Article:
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You Are Here Growers > Marketing > Week in Review

July 27, 2015


One-quarter of North Dakota's sunflower are blooming, that's well ahead of last year and the average there as well. 74 percent of the flowers there are rated in good to excellent condition. Meanwhile, South Dakota's sunflower crop is just starting to bloom, slightly behind last year at this time. In Minnesota, sunflower condition rated 61 percent good to excellent. And in Texas, planting is complete, right in line with last year.

CROP PROGRESS as of July 27, 2015
  This Week Last Week Last Year 5 Yr. Avg
25 8 3 12
98 95 95 ---
9 --- 16 15
100 98 100 99
96 90 95 97
14 9 15 19
Source: USDA NASS (not all states reporting)

as of July 27, 2015
  Very Poor Poor Fair Good Excellent
North Dakota 0 8 18 66 8
South Dakota 0 2 27 68 3
Minnesota 0 2 37 54 7
Colorado 0 2 24 50 24
Kansas 1 2 27 61 9
Source: USDA NASS (not all states reporting)


Researchers at the USDA-ARS Northern Crop Science Lab in Fargo have received a grant from Genome Canada to investigate why wild sunflower plants are more resistant to environmental stresses. Dr. Loren H. Rieseberg of the University of British Columbia and John Burke of University of Georgia are leading an international team in the project. Researchers at USDA-ARS will be providing the plant breeding and field experimental design expertise for the whole project and will be directly working on flooding tolerance studies to discover genes responsible for improvement in seedling flooding tolerance. The project will identify and fully characterize the genetic basis of stress resistance in sunflowers and create resources to give sunflower breeders from the public and private sectors access to stress-resistant, high-yield cultivars within four years of the project's end. The team will also develop models to predict likely yields of the new cultivars in different soil and climate conditions.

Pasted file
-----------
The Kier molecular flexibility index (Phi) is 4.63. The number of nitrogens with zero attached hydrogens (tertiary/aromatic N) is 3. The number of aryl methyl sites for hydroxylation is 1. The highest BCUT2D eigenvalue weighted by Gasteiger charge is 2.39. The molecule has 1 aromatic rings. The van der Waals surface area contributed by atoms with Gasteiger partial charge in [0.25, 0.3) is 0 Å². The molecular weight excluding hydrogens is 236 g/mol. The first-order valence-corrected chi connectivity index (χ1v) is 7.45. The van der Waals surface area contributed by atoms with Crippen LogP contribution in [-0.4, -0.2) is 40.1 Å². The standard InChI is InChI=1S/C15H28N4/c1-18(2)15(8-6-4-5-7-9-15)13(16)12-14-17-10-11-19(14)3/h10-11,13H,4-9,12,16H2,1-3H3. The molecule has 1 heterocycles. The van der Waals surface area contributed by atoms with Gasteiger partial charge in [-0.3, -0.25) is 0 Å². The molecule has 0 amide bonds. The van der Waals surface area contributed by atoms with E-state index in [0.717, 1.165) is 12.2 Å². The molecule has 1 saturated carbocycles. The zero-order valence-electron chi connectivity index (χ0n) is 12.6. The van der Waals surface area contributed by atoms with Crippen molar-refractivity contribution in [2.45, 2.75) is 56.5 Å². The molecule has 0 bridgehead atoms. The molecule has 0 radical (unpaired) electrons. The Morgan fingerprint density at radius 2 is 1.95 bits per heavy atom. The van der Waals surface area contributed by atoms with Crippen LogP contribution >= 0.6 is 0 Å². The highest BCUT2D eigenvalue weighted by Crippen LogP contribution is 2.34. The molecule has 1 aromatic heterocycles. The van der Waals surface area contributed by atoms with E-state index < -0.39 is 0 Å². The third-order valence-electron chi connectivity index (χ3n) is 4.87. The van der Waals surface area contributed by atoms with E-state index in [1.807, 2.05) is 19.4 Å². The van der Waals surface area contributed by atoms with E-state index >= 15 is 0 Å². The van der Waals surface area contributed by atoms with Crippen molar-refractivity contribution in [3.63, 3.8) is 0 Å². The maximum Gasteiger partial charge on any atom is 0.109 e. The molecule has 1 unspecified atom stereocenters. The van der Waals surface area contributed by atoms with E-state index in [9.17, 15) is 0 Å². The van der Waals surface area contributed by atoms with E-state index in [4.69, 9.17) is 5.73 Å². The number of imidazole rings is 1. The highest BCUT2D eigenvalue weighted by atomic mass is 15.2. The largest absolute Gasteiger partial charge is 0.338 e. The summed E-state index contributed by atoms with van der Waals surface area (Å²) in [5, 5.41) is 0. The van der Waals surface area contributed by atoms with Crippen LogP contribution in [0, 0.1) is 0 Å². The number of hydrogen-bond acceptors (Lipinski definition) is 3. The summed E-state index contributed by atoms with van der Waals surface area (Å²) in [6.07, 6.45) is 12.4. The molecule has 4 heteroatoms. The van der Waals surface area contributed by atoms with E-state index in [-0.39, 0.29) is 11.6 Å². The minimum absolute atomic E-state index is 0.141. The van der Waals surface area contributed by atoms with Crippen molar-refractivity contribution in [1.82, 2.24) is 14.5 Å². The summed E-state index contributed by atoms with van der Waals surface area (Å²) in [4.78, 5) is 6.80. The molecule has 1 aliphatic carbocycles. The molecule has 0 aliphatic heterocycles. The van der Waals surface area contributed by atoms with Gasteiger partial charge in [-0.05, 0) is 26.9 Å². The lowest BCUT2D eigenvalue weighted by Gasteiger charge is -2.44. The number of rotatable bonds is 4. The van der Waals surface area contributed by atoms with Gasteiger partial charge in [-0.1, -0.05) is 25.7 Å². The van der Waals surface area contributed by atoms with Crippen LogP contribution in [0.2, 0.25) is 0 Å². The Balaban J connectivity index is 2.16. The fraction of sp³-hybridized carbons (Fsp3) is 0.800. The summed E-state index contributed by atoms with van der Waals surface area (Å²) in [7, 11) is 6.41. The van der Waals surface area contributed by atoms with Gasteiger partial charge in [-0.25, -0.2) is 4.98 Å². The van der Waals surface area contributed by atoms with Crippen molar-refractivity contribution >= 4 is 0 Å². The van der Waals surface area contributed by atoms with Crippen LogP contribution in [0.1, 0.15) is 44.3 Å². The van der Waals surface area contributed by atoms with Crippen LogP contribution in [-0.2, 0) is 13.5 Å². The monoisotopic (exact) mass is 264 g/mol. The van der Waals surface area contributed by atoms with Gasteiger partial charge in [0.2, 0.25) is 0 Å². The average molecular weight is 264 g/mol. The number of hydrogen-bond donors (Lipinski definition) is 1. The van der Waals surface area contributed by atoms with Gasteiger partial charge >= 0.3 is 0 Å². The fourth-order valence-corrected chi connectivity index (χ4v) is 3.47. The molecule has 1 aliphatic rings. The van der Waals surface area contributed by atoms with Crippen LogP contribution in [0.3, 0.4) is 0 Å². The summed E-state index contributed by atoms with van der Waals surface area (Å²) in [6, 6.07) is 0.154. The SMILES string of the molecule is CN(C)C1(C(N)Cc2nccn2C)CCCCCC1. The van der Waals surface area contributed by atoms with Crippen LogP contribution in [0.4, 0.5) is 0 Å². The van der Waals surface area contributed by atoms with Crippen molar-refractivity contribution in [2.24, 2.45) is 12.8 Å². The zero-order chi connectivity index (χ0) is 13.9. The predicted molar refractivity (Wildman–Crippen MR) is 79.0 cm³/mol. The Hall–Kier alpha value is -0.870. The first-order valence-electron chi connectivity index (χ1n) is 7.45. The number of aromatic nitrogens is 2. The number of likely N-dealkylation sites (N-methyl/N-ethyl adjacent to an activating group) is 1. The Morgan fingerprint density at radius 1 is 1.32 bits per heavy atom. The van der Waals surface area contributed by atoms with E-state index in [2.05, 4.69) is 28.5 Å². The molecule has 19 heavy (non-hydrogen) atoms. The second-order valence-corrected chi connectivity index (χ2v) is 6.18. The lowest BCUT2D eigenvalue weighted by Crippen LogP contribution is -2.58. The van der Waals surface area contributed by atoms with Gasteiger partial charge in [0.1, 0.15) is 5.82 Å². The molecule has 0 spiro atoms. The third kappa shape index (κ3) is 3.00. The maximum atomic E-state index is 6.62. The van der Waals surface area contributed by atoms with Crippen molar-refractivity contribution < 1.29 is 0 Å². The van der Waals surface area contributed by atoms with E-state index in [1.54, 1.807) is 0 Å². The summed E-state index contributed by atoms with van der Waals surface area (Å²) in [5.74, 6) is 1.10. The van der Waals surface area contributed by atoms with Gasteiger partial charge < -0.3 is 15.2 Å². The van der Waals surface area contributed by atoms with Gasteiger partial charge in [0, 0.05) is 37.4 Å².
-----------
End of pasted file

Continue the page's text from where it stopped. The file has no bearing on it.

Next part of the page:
The recent hot weather and sunny skies were exactly what Scott Nelson's sunflower crop needed. Nelson, who farms near Lakota in northeastern North Dakota, says his 200 acres of oils and confections look good - they've started blooming and he hasn't had any issues with insects or diseases. He says if anything, they need to dry out a bit from the rainy weather earlier this growing season.


A sunflower surveying training session will be held on Thursday, September 3 at the NDSU Carrington Research Extension Center from 12:30-3:30. The annual REC row crop tour will follow the sunflower training. The training will include discussion about identifying sunflower disease, insect damage, weeds, as well as hands on training in the field. To sign up for the training, email


Bob Weigelt has joined the NSA Board of Directors. Bob started with DuPont in Great Falls, MT in 1979. Since 1981, he has covered central and western North Dakota for DuPont as a Sales and Service Representative. Bob grew up on a wheat and sunflower farm in Fessenden, ND and has an Agronomy degree from NDSU. Welcome to the board, Bob!